Re: J. Phoenix
I know that not everyone tunes in for the Academy Awards, but we try to in our family. I missed parts of the evening this year but I caught the round up the next day. Most of it felt familiar and rather expected.
But one speech grabbed me. Hard.
Joaquin Phoenix’s acceptance speech for Best Actor took my breath away for so many reasons.
I so admire people that can be caught off guard, as the winners of the night typically are, and are able to deliver a coherent message in a very short amount of time. I believe it truly is a gift to be able to stand up and say something meaningful and resonant with little to no preparation. It’s amazing to witness.
If you missed it or would like to check it out again, here is his full speech: https://www.hollywoodreporter.com/news/transcript-joaquin-phoenixs-speech-at-2020-oscars-1278278
A few words that jumped out at me:
“I think that we've become very disconnected from the natural world, and many of us, what we're guilty of is an egocentric world view — the belief that we're the center of the universe. We go into the natural world, and we plunder it for its resources…
And I think we fear the idea of personal change because we think that we have to sacrifice something, to give something up, but human beings, at our best, are so inventive and creative and ingenious. And I think that when we use love and compassion as our guiding principles, we can create, develop and implement systems of change that are beneficial to all sentient beings and to the environment.”
Now, I have been, I have been a scoundrel in my life. I've been selfish. I've been cruel at times, hard to work with, and I'm grateful that so many of you in this room have given me a second chance. And I think that's when we're at our best, when we support each other, not when we cancel each other out for past mistakes, but when we help each other to grow, when we educate each other, when we guide each other toward redemption. That is the best of humanity.”
His whole thought process stunned me as I watched. Humility at the beginning, deep reflection throughout and personal responsibility, and quoting some lyrics jotted by his late brother at the very end. Wow! How is someone able, at such a bright light moment, to articulate something so well and so eloquently?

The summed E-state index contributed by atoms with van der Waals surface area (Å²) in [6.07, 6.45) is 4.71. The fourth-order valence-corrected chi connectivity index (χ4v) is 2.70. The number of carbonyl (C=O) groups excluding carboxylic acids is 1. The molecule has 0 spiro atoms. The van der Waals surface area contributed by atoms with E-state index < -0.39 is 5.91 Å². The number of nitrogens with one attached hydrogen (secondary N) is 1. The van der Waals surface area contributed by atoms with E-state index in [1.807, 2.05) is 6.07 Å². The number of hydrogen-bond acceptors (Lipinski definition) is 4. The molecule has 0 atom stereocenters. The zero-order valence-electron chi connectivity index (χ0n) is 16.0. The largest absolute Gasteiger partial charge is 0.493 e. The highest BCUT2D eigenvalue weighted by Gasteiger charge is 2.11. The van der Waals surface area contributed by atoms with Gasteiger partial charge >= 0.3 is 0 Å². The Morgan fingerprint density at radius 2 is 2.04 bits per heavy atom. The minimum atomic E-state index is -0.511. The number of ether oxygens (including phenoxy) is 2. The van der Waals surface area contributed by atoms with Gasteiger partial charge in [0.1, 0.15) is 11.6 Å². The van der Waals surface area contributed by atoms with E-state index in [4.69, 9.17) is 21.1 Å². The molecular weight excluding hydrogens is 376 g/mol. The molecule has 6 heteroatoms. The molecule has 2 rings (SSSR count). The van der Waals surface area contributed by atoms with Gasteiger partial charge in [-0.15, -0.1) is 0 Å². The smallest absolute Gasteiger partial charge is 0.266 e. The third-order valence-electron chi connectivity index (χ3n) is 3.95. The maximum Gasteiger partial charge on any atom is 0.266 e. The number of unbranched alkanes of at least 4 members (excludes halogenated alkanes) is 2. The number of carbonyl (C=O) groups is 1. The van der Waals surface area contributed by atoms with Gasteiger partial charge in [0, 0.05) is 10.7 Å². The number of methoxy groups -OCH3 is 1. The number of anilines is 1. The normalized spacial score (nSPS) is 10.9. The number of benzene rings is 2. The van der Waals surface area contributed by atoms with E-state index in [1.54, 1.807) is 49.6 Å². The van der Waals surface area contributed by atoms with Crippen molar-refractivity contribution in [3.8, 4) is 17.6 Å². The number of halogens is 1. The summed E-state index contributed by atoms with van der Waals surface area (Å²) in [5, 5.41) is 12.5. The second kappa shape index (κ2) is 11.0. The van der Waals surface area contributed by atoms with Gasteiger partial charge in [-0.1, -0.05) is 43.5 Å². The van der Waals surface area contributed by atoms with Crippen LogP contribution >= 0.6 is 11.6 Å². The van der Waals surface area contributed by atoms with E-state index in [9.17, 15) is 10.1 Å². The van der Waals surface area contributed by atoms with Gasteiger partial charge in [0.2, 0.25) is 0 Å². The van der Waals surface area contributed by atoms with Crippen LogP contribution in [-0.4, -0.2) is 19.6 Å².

The cynics may say, “Well, he’s an actor and he’s acting.” But I don’t feel that. I feel like he’s someone that, by his own choices and for better or worse, has spent most of his life in a huge spotlight. The critics have been so cruel to him at times too, to a level that most of us non-celebrities couldn't endure.
Which leads me back to perhaps the most important thought from all of this--we can never know how someone else is experiencing his or her life. What looks to us like prosperity, importance, ease, power, to name just a few lauded qualities, could feel quite different to the person having that experience.
Moreover, what if we routinely engaged people with that thought in mind? Intentionally dropping our assumptions as we interact with others? What would you hear differently? How could that help someone be very seen, and very witnessed? How could that tiny act help that person in ways we’ll never know?
To his point, “what we're guilty of is an egocentric world view — the belief that we're the center of the universe.”
It’s human nature, this egocentrism, but we definitely can do better. We have the ability to be intentional on all fronts and to engage this world--all of it—with the compassion that is so necessary.
Please join me in this human experiment, beginning today, on a day saturated with symbols of love. Let’s see what we can make better. Together.
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personal development and Equus coach, former Penn State journalism instructor and professional writer.